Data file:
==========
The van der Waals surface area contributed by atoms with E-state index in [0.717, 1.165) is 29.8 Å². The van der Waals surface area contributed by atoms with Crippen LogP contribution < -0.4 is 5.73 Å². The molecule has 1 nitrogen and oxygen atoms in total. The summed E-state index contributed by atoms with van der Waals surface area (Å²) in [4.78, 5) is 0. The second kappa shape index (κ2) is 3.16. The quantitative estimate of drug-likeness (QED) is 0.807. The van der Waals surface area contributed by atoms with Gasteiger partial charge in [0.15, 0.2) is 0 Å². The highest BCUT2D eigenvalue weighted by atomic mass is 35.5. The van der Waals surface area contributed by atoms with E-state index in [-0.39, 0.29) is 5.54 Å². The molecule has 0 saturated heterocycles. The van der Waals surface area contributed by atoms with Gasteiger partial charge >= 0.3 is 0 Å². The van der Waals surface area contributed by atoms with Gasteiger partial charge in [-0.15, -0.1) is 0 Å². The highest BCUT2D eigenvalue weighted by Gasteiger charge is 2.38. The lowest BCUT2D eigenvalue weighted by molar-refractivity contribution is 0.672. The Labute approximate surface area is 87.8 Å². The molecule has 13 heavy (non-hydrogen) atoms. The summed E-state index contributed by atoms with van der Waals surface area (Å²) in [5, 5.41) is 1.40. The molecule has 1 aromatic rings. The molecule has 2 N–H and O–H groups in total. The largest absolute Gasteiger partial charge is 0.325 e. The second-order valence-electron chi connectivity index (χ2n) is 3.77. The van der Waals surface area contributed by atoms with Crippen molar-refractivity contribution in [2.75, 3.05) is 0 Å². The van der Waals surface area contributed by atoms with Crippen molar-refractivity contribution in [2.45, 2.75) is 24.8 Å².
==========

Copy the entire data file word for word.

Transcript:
The van der Waals surface area contributed by atoms with E-state index in [0.717, 1.165) is 29.8 Å². The van der Waals surface area contributed by atoms with Crippen LogP contribution < -0.4 is 5.73 Å². The molecule has 1 nitrogen and oxygen atoms in total. The summed E-state index contributed by atoms with van der Waals surface area (Å²) in [4.78, 5) is 0. The second kappa shape index (κ2) is 3.16. The quantitative estimate of drug-likeness (QED) is 0.807. The van der Waals surface area contributed by atoms with Gasteiger partial charge in [0.15, 0.2) is 0 Å². The highest BCUT2D eigenvalue weighted by atomic mass is 35.5. The van der Waals surface area contributed by atoms with E-state index in [-0.39, 0.29) is 5.54 Å². The molecule has 0 saturated heterocycles. The van der Waals surface area contributed by atoms with Gasteiger partial charge >= 0.3 is 0 Å². The van der Waals surface area contributed by atoms with Gasteiger partial charge in [-0.15, -0.1) is 0 Å². The highest BCUT2D eigenvalue weighted by Gasteiger charge is 2.38. The lowest BCUT2D eigenvalue weighted by molar-refractivity contribution is 0.672. The Labute approximate surface area is 87.8 Å². The molecule has 13 heavy (non-hydrogen) atoms. The summed E-state index contributed by atoms with van der Waals surface area (Å²) in [5, 5.41) is 1.40. The molecule has 1 aromatic rings. The molecule has 2 N–H and O–H groups in total. The largest absolute Gasteiger partial charge is 0.325 e. The second-order valence-electron chi connectivity index (χ2n) is 3.77. The van der Waals surface area contributed by atoms with Crippen molar-refractivity contribution in [2.75, 3.05) is 0 Å². The van der Waals surface area contributed by atoms with Crippen molar-refractivity contribution in [2.45, 2.75) is 24.8 Å².